History of Genetics

History of Genetics

History of Genetics
Gregor Mendel: Father of Genetics

Genetics is the science of heredity and variation. On one hand, heredity is the biological process of transferring genetic information and physical traits from parents to their offspring. The term heredity, which comes from the Latin word hereditatem which means “condition of being an heir“, was first used in the 1530’s. The gene is known to be the basic unit of heredity.  In this page, we will explore the history of genetics and important events around the subject of genetics from the dawn of time to the contemporary researches.

In deeper terms, it is a segment of the DNA which encodes for a specific protein. Genes are passed on from parent to child and are believed by many to be an important part of what decides looks and behavior. On the other hand, genetic variation is the difference in alleles and genes, both within and among populations. The primary sources of genetic variation are: gene flow, mutation, and genetic shuffling[1].

History of Genetics

Genetics History - A Timeline

During 19th Century

  • Man has long observed that similar traits tend to be found among families. However, it was only until the 19th century that this field was began to be studied scientifically[2]. The origin of genetics is traced back in the development of the theories of evolution.
  • 1859: Charles Darwin proposed his famous theory of evolution that described how organisms slowly change through time. Darwin also introduced the idea of natural selection, commonly termed as the “survival of the fittest”, in which organisms with favorable characteristics are most likely to survive and continue to reproduce[3].

    Upon visiting Galapagos Islands, Darwin was able to gather evidences that will support his theory. Not long after, he published his book entitled On the Origin of Species by Means of Natural Selection, with his coauthor Alfred Russel Wallace.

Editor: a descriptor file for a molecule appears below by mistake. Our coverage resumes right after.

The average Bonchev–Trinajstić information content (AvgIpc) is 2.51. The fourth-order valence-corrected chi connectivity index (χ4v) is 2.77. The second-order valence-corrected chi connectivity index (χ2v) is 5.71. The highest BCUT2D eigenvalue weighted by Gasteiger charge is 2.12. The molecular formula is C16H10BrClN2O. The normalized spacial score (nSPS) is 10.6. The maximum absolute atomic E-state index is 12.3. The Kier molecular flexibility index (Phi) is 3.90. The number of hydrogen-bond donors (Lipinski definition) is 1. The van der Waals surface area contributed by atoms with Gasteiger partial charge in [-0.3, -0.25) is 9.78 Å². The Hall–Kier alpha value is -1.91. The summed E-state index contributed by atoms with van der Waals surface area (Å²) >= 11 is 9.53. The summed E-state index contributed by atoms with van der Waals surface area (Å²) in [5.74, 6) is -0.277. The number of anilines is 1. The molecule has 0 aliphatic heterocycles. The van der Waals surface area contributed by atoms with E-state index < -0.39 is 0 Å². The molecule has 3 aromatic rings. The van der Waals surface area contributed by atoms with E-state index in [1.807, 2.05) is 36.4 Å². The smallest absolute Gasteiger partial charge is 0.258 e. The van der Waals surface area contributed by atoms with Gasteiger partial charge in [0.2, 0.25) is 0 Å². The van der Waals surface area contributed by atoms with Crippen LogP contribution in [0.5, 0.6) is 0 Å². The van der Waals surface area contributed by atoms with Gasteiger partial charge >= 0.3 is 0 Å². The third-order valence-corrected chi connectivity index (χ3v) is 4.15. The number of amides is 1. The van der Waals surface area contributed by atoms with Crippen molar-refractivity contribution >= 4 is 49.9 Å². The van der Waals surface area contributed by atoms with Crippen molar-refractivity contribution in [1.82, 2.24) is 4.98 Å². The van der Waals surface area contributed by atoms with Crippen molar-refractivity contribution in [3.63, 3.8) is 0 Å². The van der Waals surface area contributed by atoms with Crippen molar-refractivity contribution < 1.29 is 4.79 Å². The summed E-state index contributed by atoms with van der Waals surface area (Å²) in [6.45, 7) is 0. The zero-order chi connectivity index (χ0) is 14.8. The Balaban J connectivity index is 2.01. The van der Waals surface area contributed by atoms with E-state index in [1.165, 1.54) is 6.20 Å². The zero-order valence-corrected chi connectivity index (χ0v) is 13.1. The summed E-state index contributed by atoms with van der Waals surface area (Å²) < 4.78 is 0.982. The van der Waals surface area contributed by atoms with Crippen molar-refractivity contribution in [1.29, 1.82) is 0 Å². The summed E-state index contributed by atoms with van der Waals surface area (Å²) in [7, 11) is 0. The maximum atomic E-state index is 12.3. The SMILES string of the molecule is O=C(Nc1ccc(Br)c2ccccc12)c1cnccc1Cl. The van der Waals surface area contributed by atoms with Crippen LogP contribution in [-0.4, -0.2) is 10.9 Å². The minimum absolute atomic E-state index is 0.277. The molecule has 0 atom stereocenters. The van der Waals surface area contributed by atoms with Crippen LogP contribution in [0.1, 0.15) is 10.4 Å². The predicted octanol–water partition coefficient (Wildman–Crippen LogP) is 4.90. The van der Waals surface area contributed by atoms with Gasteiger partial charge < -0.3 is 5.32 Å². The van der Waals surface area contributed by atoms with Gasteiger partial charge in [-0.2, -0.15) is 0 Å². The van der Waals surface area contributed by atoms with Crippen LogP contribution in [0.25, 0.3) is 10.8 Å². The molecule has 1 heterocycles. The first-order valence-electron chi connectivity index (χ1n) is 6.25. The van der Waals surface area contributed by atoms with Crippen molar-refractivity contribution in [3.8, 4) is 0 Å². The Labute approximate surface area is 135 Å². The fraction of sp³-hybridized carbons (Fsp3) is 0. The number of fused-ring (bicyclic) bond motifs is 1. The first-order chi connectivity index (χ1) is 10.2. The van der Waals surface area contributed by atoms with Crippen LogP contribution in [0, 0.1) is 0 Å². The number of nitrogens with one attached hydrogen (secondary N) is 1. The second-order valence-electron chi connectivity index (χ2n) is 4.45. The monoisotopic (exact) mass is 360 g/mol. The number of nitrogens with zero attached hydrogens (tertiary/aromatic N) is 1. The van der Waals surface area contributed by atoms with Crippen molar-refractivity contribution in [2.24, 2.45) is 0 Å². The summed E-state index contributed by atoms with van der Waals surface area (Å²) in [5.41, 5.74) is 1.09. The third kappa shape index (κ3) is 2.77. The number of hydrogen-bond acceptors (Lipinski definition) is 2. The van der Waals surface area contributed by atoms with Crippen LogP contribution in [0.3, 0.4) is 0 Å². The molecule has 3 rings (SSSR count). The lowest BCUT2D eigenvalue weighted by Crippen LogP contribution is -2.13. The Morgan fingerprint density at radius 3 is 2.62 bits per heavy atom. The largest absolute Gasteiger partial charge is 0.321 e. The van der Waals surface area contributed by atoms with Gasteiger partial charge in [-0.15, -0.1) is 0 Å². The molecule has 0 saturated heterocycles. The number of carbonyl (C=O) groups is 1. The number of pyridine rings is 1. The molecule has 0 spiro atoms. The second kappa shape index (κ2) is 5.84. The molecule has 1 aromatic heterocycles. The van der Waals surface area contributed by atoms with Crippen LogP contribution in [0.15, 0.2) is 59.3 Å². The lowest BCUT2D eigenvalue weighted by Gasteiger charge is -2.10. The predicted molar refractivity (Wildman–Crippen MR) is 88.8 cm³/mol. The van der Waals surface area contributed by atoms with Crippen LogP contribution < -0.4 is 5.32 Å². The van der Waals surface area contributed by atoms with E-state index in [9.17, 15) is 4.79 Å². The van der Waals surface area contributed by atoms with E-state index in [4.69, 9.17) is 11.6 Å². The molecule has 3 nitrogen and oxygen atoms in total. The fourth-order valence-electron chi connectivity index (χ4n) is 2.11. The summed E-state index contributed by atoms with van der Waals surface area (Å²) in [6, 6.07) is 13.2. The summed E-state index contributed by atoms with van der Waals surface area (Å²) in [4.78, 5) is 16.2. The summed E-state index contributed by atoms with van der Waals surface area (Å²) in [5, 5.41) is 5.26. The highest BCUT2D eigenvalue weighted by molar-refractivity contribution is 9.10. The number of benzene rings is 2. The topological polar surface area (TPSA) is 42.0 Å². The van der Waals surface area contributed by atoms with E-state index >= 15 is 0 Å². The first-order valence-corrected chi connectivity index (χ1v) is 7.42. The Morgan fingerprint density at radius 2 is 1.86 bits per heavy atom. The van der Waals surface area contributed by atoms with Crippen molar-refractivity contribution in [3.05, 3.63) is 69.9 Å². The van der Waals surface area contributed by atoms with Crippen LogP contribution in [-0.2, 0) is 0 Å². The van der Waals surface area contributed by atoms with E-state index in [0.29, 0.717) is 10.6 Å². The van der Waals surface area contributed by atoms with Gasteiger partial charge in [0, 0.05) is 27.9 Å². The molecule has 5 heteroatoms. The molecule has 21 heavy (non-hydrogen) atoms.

Because Charles Darwin’s discoveries tend to contrast the religious view about the origin of life, he became the subject of critique of church officials and believers.

  • 1865: Gregor Mendel, while experimenting on pea plants, have discovered the way in which traits are passed from one generation to the next. He formed credible predictions coupled with statistical proofs about trait inheritance that he tested with dihybrid and trihybrid crosses in pea plants. The results of his experiments led him to postulate the three Laws of Principles of Inheritance. The first law of inheritance is known as the “law of dominance” wherein some characters tend to be dominant and be “expressed” while some are recessive and be “suppressed”. The second law of inheritance is the “law of segregation” that describes how parental factors separate in the gametes (sex cells). Lastly, the third law of inheritance is the “law of independent assortment” which describes how hereditary factors assort independently during the production of gametes.

    These principles of inheritance formed the cornerstone of modern genetics and because of them, Mendel was hailed as the “Father of Genetics”.

    But for some unknown reasons, the discoveries and works of Mendel went missing.

  • 1869: Friedrich Miescher have successfully isolated the “nuclein” inside the nuclei of human white blood cells[4]. Not long after, he was able to prove that the “nuclein” is present in other cells as well.

  • 1871: The experiments of Ernst Haeckel proved that the genetic material is indeed located in the nucleus.

During the 20th Century To Current

At the start of the 20th century The works of Mendel were rediscovered by three scientists namely Carl Correns,Hugo de Vries, andand Erik Tschermak.

  • 1902: Walter Sutton and Theodore Boveri postulated the Chromosomal theory (PDF) which describes that chromosomes carry the cell’s genetic material (gene).

  • 1905: Nettie Stevens observed the sex chromosomes X and Y[3].

    In the same year, Thomas Morgan discovered the sex linked inheritance of the white eye traits in fruit flies (Drosophila melanogasterPDF).

  • 1905: William Bateson coined the term “genetics” from the Greek word “genno” which means to “give birth” in order to describe the study of inheritance and variation [5].